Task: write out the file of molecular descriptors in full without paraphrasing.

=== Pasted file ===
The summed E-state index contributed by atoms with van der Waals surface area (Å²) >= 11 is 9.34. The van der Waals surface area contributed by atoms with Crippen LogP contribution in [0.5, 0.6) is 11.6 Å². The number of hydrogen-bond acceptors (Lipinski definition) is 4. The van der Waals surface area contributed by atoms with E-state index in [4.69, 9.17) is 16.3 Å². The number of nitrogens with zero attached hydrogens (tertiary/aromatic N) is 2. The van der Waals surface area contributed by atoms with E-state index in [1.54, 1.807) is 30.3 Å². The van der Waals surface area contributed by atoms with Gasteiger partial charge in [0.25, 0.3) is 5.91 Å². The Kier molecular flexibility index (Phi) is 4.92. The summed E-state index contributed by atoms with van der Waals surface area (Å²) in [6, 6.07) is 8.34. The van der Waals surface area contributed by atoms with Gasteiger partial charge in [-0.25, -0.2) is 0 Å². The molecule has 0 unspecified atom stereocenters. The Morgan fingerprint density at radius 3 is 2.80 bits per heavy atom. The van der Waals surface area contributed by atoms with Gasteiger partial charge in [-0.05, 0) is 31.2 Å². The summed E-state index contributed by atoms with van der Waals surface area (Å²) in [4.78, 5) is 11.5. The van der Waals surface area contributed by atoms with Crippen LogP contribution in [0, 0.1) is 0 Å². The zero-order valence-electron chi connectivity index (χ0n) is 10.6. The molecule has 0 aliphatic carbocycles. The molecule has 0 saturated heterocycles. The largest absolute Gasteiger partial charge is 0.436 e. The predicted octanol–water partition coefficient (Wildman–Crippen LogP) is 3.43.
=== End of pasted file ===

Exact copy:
The summed E-state index contributed by atoms with van der Waals surface area (Å²) >= 11 is 9.34. The van der Waals surface area contributed by atoms with Crippen LogP contribution in [0.5, 0.6) is 11.6 Å². The number of hydrogen-bond acceptors (Lipinski definition) is 4. The van der Waals surface area contributed by atoms with E-state index in [4.69, 9.17) is 16.3 Å². The number of nitrogens with zero attached hydrogens (tertiary/aromatic N) is 2. The van der Waals surface area contributed by atoms with E-state index in [1.54, 1.807) is 30.3 Å². The van der Waals surface area contributed by atoms with Gasteiger partial charge in [0.25, 0.3) is 5.91 Å². The Kier molecular flexibility index (Phi) is 4.92. The summed E-state index contributed by atoms with van der Waals surface area (Å²) in [6, 6.07) is 8.34. The van der Waals surface area contributed by atoms with Gasteiger partial charge in [-0.25, -0.2) is 0 Å². The molecule has 0 unspecified atom stereocenters. The Morgan fingerprint density at radius 3 is 2.80 bits per heavy atom. The van der Waals surface area contributed by atoms with Gasteiger partial charge in [-0.05, 0) is 31.2 Å². The summed E-state index contributed by atoms with van der Waals surface area (Å²) in [4.78, 5) is 11.5. The van der Waals surface area contributed by atoms with Crippen LogP contribution in [0, 0.1) is 0 Å². The zero-order valence-electron chi connectivity index (χ0n) is 10.6. The molecule has 0 aliphatic carbocycles. The molecule has 0 saturated heterocycles. The largest absolute Gasteiger partial charge is 0.436 e. The predicted octanol–water partition coefficient (Wildman–Crippen LogP) is 3.43.